What problem? Who said anything about a problem?
Maybe I’m a little old fashioned. Or maybe it’s because I’m of the Baby Boomer generation. Probably both. My parents ensured manners were, without question, a mandatory part of my upbringing (along with that of my three brothers). Growing up in the 1960’s, lessons in manners started as soon as words started coming out of your mouth. I think all Boomers remember that. Our parents drilled into us to always use our manners. This included “please,” “thank you,” and “you’re welcome.” Not “no problem.”
Learning how to be respectful and polite, especially to adults, was essential. Any outing in which the plans called for you to be away from your parents – especially if you were to be around other adults – began with a final command from Mom or Dad that went something like, “and remember your manners!” If I were to drop a “no problem” after someone said “thank you” back then, I would have felt a swift slap on the back of my head that would likely have knocked me off balance.
If this was one of those trendy lines that seem to come and go, I’d probably be OK with it. But for some reason this one is sticking around. I continuously hear more and more people using it, and I’ve even heard it used in TV commericals! How did this replace “you’re welcome,” and why are we constantly talking about a problem? Why even bring up the word “problem?” I believe if someone is thoughtful enough to say “thank you,” their politeness should be returned accordingly. Not with “hey – no problem!” What’s next? Homes with “no problem” mats outside the front door?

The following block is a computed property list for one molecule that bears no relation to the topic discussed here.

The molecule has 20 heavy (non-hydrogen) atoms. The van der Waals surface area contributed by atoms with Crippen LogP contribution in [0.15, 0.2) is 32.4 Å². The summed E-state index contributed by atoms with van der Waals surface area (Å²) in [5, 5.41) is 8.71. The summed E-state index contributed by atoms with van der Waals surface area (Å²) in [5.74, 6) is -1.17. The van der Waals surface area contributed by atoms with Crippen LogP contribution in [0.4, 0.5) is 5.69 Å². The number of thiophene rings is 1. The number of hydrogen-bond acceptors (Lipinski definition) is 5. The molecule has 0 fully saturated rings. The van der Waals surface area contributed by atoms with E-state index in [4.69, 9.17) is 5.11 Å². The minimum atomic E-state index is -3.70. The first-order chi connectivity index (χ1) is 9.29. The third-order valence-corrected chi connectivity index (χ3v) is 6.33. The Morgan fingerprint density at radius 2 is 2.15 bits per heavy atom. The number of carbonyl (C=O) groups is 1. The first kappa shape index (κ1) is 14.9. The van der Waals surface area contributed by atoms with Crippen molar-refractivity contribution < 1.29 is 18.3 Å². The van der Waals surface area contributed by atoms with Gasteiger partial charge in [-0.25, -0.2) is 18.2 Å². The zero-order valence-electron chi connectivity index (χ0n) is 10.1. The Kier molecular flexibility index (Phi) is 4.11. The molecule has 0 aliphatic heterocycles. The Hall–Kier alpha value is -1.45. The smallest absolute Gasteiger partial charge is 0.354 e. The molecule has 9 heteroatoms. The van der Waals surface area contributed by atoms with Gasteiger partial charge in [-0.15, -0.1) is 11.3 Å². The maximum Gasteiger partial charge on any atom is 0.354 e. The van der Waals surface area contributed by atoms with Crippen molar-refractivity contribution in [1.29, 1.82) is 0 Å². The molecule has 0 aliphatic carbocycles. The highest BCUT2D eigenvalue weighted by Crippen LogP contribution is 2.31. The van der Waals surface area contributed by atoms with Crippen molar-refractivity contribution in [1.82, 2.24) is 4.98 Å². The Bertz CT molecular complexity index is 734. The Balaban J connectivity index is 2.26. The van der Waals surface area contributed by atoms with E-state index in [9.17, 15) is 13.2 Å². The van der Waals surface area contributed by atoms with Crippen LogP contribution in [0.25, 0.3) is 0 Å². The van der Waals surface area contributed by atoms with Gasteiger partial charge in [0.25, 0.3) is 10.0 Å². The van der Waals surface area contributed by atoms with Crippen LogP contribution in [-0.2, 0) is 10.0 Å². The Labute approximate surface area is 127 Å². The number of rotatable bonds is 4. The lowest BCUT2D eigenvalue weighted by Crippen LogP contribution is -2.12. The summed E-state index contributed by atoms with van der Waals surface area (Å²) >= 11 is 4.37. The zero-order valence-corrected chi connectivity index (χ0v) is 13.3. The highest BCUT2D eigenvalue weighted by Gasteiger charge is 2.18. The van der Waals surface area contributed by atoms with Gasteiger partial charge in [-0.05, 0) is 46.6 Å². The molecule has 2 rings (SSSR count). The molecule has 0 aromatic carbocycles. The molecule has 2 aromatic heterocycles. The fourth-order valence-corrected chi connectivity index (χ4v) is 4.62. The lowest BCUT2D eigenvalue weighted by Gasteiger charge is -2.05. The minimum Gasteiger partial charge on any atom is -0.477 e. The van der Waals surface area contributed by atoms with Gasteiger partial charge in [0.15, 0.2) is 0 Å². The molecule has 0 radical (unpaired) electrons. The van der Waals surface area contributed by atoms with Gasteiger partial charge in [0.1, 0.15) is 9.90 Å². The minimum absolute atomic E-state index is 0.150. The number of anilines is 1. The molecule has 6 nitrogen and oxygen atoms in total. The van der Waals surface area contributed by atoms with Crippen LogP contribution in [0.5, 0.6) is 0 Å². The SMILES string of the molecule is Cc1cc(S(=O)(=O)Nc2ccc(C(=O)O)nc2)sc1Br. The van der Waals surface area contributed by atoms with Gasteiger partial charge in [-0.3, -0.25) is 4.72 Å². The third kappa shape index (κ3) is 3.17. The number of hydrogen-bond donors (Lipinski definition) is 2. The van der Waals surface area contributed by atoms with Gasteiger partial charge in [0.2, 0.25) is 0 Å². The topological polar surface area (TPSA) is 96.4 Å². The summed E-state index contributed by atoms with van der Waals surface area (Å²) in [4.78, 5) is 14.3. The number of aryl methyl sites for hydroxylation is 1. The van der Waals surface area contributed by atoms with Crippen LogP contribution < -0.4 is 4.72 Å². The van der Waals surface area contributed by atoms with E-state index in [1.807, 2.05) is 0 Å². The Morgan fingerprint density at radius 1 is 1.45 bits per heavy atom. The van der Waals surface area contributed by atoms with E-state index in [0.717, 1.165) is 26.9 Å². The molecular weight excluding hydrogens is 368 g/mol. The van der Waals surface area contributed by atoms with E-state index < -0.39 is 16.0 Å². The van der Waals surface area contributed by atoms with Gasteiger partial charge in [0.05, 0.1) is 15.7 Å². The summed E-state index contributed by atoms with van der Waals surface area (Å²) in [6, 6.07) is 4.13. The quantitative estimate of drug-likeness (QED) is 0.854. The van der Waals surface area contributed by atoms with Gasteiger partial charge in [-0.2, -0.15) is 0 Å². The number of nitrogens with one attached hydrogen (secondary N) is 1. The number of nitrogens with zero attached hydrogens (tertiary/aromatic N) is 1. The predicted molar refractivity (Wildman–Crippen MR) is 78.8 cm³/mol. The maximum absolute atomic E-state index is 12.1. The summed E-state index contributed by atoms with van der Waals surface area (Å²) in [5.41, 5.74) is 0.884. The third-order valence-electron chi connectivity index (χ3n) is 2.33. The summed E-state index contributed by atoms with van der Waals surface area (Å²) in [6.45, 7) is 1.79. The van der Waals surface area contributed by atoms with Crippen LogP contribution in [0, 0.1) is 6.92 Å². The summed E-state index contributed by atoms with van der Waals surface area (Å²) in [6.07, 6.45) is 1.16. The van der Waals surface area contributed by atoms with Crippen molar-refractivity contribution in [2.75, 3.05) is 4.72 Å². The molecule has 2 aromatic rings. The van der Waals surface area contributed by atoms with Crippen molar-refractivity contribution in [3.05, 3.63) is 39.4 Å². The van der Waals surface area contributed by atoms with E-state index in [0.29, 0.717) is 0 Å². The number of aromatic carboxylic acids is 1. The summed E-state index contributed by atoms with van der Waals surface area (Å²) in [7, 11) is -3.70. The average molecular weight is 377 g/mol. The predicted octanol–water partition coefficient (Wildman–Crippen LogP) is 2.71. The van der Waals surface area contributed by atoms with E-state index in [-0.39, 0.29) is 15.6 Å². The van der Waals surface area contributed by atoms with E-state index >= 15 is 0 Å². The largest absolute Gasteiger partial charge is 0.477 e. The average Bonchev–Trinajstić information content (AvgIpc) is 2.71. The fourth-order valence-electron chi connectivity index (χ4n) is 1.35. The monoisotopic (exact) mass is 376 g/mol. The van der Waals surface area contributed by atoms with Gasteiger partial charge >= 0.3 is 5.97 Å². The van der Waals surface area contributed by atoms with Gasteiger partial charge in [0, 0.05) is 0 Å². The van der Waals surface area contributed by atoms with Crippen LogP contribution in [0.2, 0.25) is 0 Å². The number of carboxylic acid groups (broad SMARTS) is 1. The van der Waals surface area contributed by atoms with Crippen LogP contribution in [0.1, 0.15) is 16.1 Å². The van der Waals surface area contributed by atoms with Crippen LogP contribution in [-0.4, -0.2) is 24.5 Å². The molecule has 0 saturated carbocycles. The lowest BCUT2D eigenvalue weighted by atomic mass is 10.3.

On the flip side, I would like to commend Chick-fil-A. In my visits to their restaurants, the reply to “thank you” is commonly “my pleasure.” I’m guessing this came down as a corporate decision. Never the less, it’s an excellent choice and certainly deserves an “A” in the manners column! Good job Chick-fil-A!
As humans, we tend to do a lot of things out of habit. I know the “no problem” reply is part of the everyday communication process for some with no intention other than to say “you’re welcome.” If “no problem” is part of your daily vernacular, may I make a friendly suggestion that you consider swapping out some terminology, especially in the business world. It’s not what you think, but more so the impression you leave with others that determines whether or not your were polite, respectful, and if you were using your manners!
By the way, you’re welcome. You’re very welcome.
Dan Reynolds, Technical Sales